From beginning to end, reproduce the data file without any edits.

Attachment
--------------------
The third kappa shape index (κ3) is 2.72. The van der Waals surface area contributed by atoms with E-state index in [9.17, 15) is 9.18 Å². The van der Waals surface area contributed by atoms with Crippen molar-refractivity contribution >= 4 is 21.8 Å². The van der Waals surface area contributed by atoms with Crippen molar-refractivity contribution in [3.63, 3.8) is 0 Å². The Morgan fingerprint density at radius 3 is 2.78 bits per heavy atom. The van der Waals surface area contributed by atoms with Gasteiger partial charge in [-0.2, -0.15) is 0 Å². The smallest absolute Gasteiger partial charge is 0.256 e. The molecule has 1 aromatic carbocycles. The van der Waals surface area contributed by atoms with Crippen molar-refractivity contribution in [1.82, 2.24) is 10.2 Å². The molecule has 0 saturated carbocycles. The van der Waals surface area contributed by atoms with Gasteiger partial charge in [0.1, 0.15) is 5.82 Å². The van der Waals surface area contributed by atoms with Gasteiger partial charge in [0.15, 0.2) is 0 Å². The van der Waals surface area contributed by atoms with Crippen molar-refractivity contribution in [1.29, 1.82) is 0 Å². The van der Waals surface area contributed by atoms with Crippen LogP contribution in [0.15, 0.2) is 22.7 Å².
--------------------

The third kappa shape index (κ3) is 2.72. The van der Waals surface area contributed by atoms with E-state index in [9.17, 15) is 9.18 Å². The van der Waals surface area contributed by atoms with Crippen molar-refractivity contribution >= 4 is 21.8 Å². The van der Waals surface area contributed by atoms with Crippen molar-refractivity contribution in [3.63, 3.8) is 0 Å². The Morgan fingerprint density at radius 3 is 2.78 bits per heavy atom. The van der Waals surface area contributed by atoms with Gasteiger partial charge in [-0.2, -0.15) is 0 Å². The smallest absolute Gasteiger partial charge is 0.256 e. The molecule has 1 aromatic carbocycles. The van der Waals surface area contributed by atoms with Crippen molar-refractivity contribution in [1.82, 2.24) is 10.2 Å². The molecule has 0 saturated carbocycles. The van der Waals surface area contributed by atoms with Gasteiger partial charge in [0.1, 0.15) is 5.82 Å². The van der Waals surface area contributed by atoms with Gasteiger partial charge in [0.15, 0.2) is 0 Å². The van der Waals surface area contributed by atoms with Crippen molar-refractivity contribution in [1.29, 1.82) is 0 Å². The van der Waals surface area contributed by atoms with Crippen LogP contribution in [0.15, 0.2) is 22.7 Å².